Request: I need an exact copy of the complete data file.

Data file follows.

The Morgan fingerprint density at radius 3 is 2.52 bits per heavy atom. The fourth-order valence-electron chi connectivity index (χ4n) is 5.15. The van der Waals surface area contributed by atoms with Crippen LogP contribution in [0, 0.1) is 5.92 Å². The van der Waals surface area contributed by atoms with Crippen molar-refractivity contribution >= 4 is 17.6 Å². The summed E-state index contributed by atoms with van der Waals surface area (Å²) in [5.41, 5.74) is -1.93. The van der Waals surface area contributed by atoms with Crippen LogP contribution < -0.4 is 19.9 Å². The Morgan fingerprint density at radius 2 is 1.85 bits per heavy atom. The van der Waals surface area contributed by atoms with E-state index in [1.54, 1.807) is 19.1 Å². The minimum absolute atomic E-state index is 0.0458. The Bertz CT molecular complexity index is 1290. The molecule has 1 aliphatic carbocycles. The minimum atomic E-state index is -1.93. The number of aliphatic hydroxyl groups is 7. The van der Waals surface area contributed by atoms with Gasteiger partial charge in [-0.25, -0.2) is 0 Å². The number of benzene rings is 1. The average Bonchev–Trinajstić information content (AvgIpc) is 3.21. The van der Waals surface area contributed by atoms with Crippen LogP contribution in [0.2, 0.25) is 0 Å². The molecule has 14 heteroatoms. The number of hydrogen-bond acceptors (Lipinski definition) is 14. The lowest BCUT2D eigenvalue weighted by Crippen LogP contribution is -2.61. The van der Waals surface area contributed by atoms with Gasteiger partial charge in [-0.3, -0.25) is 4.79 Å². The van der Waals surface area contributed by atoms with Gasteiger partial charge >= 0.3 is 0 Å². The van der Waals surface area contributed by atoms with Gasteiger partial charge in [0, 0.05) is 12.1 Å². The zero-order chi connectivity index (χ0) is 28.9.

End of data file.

The Morgan fingerprint density at radius 3 is 2.52 bits per heavy atom. The fourth-order valence-electron chi connectivity index (χ4n) is 5.15. The van der Waals surface area contributed by atoms with Crippen LogP contribution in [0, 0.1) is 5.92 Å². The van der Waals surface area contributed by atoms with Crippen molar-refractivity contribution >= 4 is 17.6 Å². The summed E-state index contributed by atoms with van der Waals surface area (Å²) in [5.41, 5.74) is -1.93. The van der Waals surface area contributed by atoms with Crippen LogP contribution < -0.4 is 19.9 Å². The Morgan fingerprint density at radius 2 is 1.85 bits per heavy atom. The van der Waals surface area contributed by atoms with E-state index in [1.54, 1.807) is 19.1 Å². The minimum absolute atomic E-state index is 0.0458. The Bertz CT molecular complexity index is 1290. The molecule has 1 aliphatic carbocycles. The minimum atomic E-state index is -1.93. The number of aliphatic hydroxyl groups is 7. The van der Waals surface area contributed by atoms with Gasteiger partial charge in [-0.25, -0.2) is 0 Å². The number of benzene rings is 1. The average Bonchev–Trinajstić information content (AvgIpc) is 3.21. The van der Waals surface area contributed by atoms with Crippen LogP contribution in [0.2, 0.25) is 0 Å². The molecule has 14 heteroatoms. The number of hydrogen-bond acceptors (Lipinski definition) is 14. The lowest BCUT2D eigenvalue weighted by Crippen LogP contribution is -2.61. The van der Waals surface area contributed by atoms with Gasteiger partial charge in [-0.3, -0.25) is 4.79 Å². The van der Waals surface area contributed by atoms with Gasteiger partial charge >= 0.3 is 0 Å². The van der Waals surface area contributed by atoms with Gasteiger partial charge in [0, 0.05) is 12.1 Å². The zero-order chi connectivity index (χ0) is 28.9.